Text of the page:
Water waste systems clean water to make it suitable for another purpose. There are different types of water waste systems. Some are designed to clean water that is used by people so that they can reuse it. Other systems treat water used by people to make it suitable for release into lakes, rivers, and other areas of the environment. Water waste systems generally work in conjunction with water treatment systems.
Usually, water is pumped from a source such as a well, river, or reservoir to a water treatment plant where chemicals, bacteria, and other harmful substances can be removed. There, the water is treated to make it fit for residential or commercial use. That treated water is then distributed to customers.
After people use water in sinks, toilets, bathtubs, or for other reasons, it becomes waste water, or sewage. Sewage is often sent to a waste water treatment plant. Water waste systems are employed to treat the sewage.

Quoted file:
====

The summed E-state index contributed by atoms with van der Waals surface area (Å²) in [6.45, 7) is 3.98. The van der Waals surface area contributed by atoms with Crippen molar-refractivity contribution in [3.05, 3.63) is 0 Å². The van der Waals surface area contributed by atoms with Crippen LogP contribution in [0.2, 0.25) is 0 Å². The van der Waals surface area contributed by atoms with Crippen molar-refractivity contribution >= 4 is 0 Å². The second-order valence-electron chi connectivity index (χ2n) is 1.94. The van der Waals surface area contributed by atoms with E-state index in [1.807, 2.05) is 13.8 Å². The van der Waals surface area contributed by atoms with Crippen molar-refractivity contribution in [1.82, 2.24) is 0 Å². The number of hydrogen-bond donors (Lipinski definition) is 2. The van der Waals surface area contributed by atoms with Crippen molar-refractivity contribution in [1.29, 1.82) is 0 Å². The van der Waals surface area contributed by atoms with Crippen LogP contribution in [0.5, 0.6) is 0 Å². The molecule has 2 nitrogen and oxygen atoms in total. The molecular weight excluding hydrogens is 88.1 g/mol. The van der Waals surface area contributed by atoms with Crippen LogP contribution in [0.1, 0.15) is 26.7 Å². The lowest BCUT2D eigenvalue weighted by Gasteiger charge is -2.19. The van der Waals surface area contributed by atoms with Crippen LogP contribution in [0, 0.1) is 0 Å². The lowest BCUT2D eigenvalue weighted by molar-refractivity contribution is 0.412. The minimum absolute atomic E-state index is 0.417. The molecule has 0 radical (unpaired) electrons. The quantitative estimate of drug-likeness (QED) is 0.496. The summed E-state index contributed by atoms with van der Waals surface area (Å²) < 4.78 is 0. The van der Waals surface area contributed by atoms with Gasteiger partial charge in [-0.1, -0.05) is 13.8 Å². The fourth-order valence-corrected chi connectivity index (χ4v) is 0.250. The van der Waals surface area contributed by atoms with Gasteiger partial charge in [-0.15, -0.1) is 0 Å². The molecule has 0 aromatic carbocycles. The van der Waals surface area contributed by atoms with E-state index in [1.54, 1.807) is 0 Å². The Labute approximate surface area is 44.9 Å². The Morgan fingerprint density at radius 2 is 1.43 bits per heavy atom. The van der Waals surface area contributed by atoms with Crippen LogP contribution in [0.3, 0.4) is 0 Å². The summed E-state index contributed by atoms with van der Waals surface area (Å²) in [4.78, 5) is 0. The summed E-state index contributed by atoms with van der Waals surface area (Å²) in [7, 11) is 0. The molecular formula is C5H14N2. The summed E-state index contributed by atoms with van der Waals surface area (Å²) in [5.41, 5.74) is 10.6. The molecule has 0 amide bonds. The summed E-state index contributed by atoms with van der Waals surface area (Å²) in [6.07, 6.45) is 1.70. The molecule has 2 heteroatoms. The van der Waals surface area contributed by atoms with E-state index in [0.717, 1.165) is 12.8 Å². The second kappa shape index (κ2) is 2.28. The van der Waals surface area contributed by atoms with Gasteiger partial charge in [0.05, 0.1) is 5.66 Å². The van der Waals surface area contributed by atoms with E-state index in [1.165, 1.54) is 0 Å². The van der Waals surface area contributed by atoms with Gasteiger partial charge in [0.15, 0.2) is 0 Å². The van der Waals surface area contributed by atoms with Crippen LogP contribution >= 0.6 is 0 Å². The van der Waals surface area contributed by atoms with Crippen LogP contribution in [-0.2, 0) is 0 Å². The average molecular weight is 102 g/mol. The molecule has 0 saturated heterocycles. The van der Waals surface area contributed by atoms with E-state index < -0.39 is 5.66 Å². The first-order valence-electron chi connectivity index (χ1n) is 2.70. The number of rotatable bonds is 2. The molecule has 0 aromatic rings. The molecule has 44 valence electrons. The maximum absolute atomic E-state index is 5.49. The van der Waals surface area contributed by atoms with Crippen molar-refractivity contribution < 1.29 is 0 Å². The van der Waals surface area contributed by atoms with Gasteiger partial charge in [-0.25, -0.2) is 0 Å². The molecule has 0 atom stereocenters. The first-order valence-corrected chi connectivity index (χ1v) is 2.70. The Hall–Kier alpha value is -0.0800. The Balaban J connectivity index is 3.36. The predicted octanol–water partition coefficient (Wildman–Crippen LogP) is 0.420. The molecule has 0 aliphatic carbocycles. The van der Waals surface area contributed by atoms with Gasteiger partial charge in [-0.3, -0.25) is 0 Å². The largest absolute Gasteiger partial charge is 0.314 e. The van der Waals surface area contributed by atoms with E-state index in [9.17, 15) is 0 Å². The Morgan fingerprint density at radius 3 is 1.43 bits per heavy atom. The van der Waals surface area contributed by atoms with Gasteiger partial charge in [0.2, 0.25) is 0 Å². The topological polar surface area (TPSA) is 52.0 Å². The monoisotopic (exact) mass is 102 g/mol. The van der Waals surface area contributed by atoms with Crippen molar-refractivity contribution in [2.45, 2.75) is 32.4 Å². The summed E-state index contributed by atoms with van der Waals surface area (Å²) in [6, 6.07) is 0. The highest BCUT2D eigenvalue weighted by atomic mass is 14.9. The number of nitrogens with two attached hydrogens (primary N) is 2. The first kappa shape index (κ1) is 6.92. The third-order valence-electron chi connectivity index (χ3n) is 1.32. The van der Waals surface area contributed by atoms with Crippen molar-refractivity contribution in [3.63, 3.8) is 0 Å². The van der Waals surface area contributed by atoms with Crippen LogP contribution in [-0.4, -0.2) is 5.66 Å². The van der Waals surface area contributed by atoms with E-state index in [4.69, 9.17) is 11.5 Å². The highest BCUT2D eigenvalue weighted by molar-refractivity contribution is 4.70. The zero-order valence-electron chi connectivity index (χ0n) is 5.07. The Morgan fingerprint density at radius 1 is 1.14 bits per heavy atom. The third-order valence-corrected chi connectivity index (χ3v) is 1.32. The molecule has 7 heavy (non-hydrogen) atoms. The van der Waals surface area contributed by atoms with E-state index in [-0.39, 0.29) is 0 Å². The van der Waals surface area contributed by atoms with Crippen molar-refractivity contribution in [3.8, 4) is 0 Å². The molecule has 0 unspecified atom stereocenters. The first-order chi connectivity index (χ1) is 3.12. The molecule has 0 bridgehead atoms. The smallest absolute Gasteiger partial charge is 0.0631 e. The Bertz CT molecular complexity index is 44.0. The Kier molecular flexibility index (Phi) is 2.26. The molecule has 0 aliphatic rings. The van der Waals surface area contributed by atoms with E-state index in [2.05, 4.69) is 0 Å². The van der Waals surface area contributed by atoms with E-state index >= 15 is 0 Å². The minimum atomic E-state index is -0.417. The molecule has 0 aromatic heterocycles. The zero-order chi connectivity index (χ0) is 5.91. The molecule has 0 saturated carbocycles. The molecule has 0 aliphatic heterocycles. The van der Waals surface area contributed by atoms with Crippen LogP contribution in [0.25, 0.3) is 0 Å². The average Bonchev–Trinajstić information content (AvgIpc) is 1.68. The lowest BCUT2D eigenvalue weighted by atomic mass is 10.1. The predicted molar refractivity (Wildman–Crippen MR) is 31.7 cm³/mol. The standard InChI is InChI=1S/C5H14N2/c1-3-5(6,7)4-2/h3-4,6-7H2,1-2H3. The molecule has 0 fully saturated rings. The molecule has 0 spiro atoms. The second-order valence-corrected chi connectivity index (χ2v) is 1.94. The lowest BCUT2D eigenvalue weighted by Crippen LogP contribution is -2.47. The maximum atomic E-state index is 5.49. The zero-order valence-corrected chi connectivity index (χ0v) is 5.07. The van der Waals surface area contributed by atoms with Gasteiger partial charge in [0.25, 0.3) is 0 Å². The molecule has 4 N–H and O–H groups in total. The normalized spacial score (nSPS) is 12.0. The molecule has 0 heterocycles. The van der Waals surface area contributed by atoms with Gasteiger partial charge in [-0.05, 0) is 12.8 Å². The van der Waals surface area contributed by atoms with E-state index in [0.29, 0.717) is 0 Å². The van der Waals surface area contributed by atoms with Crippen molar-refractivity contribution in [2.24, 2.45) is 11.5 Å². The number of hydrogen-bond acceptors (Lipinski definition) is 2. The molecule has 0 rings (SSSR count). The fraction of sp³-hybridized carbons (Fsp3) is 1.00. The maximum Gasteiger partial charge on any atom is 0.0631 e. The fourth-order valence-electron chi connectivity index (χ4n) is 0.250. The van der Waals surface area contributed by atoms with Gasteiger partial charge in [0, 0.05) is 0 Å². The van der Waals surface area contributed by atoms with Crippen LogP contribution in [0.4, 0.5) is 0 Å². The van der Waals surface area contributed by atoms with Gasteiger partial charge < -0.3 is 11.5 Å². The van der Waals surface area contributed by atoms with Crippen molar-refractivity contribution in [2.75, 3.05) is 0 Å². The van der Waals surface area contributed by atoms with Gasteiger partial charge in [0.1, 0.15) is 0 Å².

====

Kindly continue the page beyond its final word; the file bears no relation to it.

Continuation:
Water waste systems employ various physical, chemical, and biological methods to treat contaminated water. The designs of waste water treatment plants and the methods of treatment vary. Usually, the process begins with some degree of screening to remove large solids.
After the solids are removed, treatment sometimes begins by exposing the sewage to air. Aerating the waste water helps to dissolve gases that produce fowl odors and tastes and helps to replenish oxygen. Then, the sludge and scum can be removed before the waste water is filtered through a substance such as sand. Filtration aims to remove color, odor, bacteria and remaining solids. Finally, the waste water can be moved into the chlorine tank, which is designed to kill any remaining bacteria.
Water used by households and businesses are not the only types of waste water that need to be dealt with. Run off from rain, water from swimming pools and fire trucks, industrial waste, and the contents in portable toilets also need to be disposed of. These types of waste often require special water waste systems.
Special water waste systems are necessary because a single system is not likely to be able to handle everything that must be disposed of or treated. In areas with a lot of rain, for example, the storm water could overwhelm a waste water system that is also serving residences and businesses. In the case of industrial waste, the high level of contamination is a problem. Certain contaminants require special treatment. Even after treatment, this water may not be suitable for all purposes.